Definitions of machine learning algorithms present in Apache Mahout
Apache Mahout is a machine learning library built for scalability. Its core algorithms for clustering, classfication and batch based collaborative filtering are implemented on top of Apache Hadoop using the map/reduce paradigm.
It contains various algorithms which we are defining below. Each of them may define multiple implementations. A majority but not all of the implementations are distributed.
Classification is the problem of identifying to which of a set of categories (sub-populations) a new observation belongs, on the basis of a training set of data containing observations (or instances) whose category membership is known.
Clustering is the task of grouping a set of objects in such a way that objects in the same group (called cluster) are more similar (in some sense or another) to each other than to those in other groups (clusters).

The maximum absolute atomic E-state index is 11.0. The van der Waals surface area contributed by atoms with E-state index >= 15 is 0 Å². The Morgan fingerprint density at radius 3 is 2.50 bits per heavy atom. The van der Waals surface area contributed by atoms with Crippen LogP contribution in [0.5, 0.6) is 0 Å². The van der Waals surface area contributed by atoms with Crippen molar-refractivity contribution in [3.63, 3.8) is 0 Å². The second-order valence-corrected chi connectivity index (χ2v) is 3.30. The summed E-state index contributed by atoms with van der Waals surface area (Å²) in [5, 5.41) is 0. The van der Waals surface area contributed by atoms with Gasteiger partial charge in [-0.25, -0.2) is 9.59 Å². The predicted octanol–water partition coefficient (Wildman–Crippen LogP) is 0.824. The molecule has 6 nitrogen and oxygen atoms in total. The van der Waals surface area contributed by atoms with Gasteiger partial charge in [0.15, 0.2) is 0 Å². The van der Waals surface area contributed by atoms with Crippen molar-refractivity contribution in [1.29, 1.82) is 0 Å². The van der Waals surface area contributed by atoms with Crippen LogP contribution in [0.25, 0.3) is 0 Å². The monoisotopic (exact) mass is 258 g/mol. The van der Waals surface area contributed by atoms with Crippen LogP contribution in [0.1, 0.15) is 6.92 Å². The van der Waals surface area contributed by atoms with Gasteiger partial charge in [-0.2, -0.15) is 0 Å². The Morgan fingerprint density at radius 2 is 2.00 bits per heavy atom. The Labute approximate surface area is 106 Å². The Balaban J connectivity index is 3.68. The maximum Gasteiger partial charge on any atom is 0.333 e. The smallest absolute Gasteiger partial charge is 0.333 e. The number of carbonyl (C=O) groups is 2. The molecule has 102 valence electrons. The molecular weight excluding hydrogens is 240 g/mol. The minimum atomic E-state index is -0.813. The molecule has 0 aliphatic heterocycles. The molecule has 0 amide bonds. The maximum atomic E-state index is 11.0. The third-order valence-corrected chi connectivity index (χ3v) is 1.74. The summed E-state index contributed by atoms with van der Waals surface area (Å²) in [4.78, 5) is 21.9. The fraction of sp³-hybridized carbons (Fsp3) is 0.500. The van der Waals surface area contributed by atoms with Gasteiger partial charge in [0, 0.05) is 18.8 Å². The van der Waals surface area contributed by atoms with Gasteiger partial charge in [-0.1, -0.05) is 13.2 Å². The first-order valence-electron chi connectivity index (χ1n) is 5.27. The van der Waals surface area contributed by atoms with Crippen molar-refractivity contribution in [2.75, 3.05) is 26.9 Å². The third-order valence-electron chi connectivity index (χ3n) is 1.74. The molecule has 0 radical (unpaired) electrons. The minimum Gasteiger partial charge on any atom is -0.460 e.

Pattern mining is a data mining method that involves finding existing patterns in data. In this context patterns often mean association rules.
Regression analysis is a statistical technique for estimating the relationships among variables. It includes many techniques for modeling and analyzing several variables, when the focus is on the relationship between a dependent variable and one or more independent variables.
Dimension reduction is the process of reducing the number of random variables under consideration and can be divided into feature selection and feature extraction.
Evolutionary algorithm uses mechanisms inspired by biological evolution, such as reproduction, mutation, recombination, and selection. Candidate solutions to the optimization problem play the role of individuals in a population, and the fitness function determines the environment within which the solutions “live”
Collaborative filtering is the process of filtering for information or patterns using techniques involving collaboration among multiple agents, viewpoints, data sources, etc.
Vector Similarity allows one to compare one or more vectors with another set of vectors.
Collocation defines a sequence of words or terms that co-occur more often than would be expected by chance.